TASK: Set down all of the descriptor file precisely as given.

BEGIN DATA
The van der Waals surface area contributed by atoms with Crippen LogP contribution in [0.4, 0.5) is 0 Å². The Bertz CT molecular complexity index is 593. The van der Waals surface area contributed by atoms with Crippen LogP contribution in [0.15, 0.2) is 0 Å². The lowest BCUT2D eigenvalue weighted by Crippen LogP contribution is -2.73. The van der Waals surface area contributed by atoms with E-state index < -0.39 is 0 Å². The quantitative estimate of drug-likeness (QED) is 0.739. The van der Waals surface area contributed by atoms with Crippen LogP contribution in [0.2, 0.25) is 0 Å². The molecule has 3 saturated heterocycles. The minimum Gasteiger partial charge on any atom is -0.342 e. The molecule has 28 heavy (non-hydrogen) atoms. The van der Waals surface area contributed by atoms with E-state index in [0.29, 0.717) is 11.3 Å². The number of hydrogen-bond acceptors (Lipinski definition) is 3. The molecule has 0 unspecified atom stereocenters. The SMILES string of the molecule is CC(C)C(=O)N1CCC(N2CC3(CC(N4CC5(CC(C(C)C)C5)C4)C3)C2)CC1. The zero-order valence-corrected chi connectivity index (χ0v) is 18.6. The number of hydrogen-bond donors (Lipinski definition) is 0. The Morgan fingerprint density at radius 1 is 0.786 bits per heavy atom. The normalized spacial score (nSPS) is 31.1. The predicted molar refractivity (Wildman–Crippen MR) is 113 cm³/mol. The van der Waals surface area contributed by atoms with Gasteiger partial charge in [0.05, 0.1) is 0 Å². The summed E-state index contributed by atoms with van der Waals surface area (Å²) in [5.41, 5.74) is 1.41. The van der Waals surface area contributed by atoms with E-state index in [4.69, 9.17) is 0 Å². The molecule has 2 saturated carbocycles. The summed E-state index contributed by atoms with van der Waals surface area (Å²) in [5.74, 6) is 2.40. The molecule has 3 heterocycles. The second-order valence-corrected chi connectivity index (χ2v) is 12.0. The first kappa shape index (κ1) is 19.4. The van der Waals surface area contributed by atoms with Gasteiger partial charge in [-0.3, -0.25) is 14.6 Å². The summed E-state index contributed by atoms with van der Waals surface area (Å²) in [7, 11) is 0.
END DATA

The van der Waals surface area contributed by atoms with Crippen LogP contribution in [0.4, 0.5) is 0 Å². The Bertz CT molecular complexity index is 593. The van der Waals surface area contributed by atoms with Crippen LogP contribution in [0.15, 0.2) is 0 Å². The lowest BCUT2D eigenvalue weighted by Crippen LogP contribution is -2.73. The van der Waals surface area contributed by atoms with E-state index < -0.39 is 0 Å². The quantitative estimate of drug-likeness (QED) is 0.739. The van der Waals surface area contributed by atoms with Crippen LogP contribution in [0.2, 0.25) is 0 Å². The molecule has 3 saturated heterocycles. The minimum Gasteiger partial charge on any atom is -0.342 e. The molecule has 28 heavy (non-hydrogen) atoms. The van der Waals surface area contributed by atoms with E-state index in [0.29, 0.717) is 11.3 Å². The number of hydrogen-bond acceptors (Lipinski definition) is 3. The molecule has 0 unspecified atom stereocenters. The SMILES string of the molecule is CC(C)C(=O)N1CCC(N2CC3(CC(N4CC5(CC(C(C)C)C5)C4)C3)C2)CC1. The zero-order valence-corrected chi connectivity index (χ0v) is 18.6. The number of hydrogen-bond donors (Lipinski definition) is 0. The Morgan fingerprint density at radius 1 is 0.786 bits per heavy atom. The normalized spacial score (nSPS) is 31.1. The predicted molar refractivity (Wildman–Crippen MR) is 113 cm³/mol. The van der Waals surface area contributed by atoms with Gasteiger partial charge in [0.05, 0.1) is 0 Å². The summed E-state index contributed by atoms with van der Waals surface area (Å²) in [5.41, 5.74) is 1.41. The van der Waals surface area contributed by atoms with E-state index in [4.69, 9.17) is 0 Å². The molecule has 2 saturated carbocycles. The summed E-state index contributed by atoms with van der Waals surface area (Å²) in [5.74, 6) is 2.40. The molecule has 3 heterocycles. The second-order valence-corrected chi connectivity index (χ2v) is 12.0. The first kappa shape index (κ1) is 19.4. The van der Waals surface area contributed by atoms with Gasteiger partial charge in [-0.3, -0.25) is 14.6 Å². The summed E-state index contributed by atoms with van der Waals surface area (Å²) in [7, 11) is 0.